Wed, 29 Mar 2017 09:01:23 +0000



IT is unacceptable for the UPND Monze Central member of Parliament Jack Mwiimbu to deliberately mislead Zambians into believing that the debate on whether or not Zambia should remain a member of the International Criminal Court (ICC) is the ruling Patriotic Front (PF) agenda.

In his winding up debate to Parliament before Parliament adjourned sine die yesterday, Mr Mwiimbu made very wild allegations against the PF-led government concerning the topical issue.

In his characteristic manner, by virtue of being leader of the opposition in Parliament, one could not be mistaken to conclude that the UPND have their priorities wrong on the ICC debate.

It must be underscored here that the consultative process on Zambia’s position on the membership to the ICC is not a PF party agenda, hence politicising it is being trivial.

This is not the first time that Government has procedurally decided to conduct wide public consultation before a final position is made known on a matter.

For instance, it is common knowledge that governments have previously employed a broad consultative approach when undertaking the constitutional review processes as well as referendum on the Bill of Rights.

And it should not come as a surprise to the UPND lawmaker that Government has thought it prudent to engage all citizens before arriving at a decision regarding Zambia’s membership to the ICC.

Needless to remind the UPND leadership that Zambia practices democracy. As such, government is expected to engage the people in a public discourse on such a matter of national interest.

The debate has its genesis from the passing of a non-binding recommendation for a mass withdrawal of African countries from the ICC at the 28th Summit of the Assembly of the African Union (AU) citing impartiality of the Court.

Head of States, including the President of Zambia Edgar Lungu, who were not in a position to give their decision on the matter requested for more time to consult their citizen.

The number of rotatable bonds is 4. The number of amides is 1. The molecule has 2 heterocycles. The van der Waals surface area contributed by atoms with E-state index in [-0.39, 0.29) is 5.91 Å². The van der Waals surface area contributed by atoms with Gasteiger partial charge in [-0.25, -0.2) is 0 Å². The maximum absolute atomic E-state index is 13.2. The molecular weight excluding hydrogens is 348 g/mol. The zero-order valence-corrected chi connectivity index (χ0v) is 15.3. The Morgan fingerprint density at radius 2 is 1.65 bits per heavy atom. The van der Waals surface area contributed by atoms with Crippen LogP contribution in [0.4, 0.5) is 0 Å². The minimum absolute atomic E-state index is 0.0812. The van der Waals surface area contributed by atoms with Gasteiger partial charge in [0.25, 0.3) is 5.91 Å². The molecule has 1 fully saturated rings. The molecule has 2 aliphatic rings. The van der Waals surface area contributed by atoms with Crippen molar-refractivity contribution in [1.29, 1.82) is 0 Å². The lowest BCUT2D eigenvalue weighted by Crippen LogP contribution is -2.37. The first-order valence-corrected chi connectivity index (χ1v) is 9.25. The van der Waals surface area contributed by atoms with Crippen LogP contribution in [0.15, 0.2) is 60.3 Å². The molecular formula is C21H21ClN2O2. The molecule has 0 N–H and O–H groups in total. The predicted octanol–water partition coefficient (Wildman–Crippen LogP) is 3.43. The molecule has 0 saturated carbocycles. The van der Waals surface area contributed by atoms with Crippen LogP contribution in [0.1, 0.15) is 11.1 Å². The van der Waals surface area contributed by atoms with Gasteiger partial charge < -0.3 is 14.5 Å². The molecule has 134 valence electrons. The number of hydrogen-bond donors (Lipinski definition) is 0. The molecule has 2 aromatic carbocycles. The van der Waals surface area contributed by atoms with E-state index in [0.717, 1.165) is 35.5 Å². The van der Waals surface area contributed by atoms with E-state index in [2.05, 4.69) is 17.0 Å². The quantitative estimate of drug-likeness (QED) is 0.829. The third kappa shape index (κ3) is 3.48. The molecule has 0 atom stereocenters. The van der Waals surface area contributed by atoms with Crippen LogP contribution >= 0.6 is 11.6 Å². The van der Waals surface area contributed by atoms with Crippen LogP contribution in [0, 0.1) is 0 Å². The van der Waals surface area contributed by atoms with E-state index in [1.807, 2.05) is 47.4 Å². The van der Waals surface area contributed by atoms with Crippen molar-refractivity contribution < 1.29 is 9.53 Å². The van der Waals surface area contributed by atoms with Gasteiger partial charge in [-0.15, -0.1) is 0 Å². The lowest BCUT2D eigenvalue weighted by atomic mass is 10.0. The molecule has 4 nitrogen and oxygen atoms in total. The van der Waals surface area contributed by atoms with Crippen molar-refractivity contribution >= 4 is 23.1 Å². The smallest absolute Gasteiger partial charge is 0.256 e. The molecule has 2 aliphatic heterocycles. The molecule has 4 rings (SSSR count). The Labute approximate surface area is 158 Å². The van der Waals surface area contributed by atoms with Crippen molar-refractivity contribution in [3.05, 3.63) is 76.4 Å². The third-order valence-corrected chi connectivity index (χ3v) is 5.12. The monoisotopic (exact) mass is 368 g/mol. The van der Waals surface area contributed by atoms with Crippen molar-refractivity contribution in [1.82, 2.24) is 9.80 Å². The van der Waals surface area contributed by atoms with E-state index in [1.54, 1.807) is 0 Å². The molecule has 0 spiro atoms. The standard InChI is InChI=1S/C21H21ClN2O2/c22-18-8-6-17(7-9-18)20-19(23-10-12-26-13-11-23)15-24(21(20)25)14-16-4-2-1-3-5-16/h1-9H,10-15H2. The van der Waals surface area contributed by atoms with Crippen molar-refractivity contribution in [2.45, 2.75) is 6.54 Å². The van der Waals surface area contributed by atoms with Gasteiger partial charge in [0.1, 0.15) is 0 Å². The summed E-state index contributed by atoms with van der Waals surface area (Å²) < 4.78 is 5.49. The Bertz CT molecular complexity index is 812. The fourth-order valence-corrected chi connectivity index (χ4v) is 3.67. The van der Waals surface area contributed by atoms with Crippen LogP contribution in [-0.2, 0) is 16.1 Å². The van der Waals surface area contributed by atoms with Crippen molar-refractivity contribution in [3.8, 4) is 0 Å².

And this is why Cabinet at its sitting on Monday, 13th February, 2017, authorised the Minister of Justice to initiate and spearhead a countrywide consultation process which must serve as a basis on which to make a decision for presentation during the 29th Summit of the Assembly of the African Union scheduled for June/July, 2017.

Notwithstanding the jurisdiction of the ICC, the widely supported position by majority African countries to withdraw membership is well-founded.

Following the violence that characterised the South African apartheid, the Rwandan genocide and number of coup d’état, many some African States welcomed the ICC as a beacon of justice.

With time, however, the impartiality of the Court in the execution of its mandate has been a source of great concern.

It is demonstrably clear that since its establishment in 2002, the ICC has targeted African countries both in investigation and prosecution of Head of States. Of the ten, nine investigations on allegations of violation of international criminal law relate to African countries, with Georgia being the only country outside Africa.

Is Africa the only continent riddled with human right abuses, crimes of aggression, genocide and crimes against humanity?

Our research indicates that though the ICC has received information on alleged abuses in Iraq, Venezuela, Palestine, Colombia and Afghanistan, there is inertia on the part of the Court to take decisive action against certain countries.

It is this bias against Africa and respective Head of States that we think there is urgent need to properly re-examine Zambia’s continued membership to the ICC.

The UPND should not downplay the critical role that former British Prime Minister Tony Blair played in the Iraq war few years ago. Has the ICC prosecuted him?

On the other hand, when the ICC indicts a sitting president like is the case for Kenya and Sudan, it is more or less indicting the State itself which is incompatible with not only domestic laws but also international norms on the immunity of the Head of State.

In our view, this is wholly flawed as it usurps the member States of their sovereignty and only provides an appendage on which Western countries subject African leaders to ridicule.

We think that the ICC legitimacy is futile as some of the States which are responsible for violating international criminal law are not members of the Court, but are instead part of the Security Council which can refer situations to the ICC.

Given this institutional prejudice, should Zambia remain a member of the ICC?


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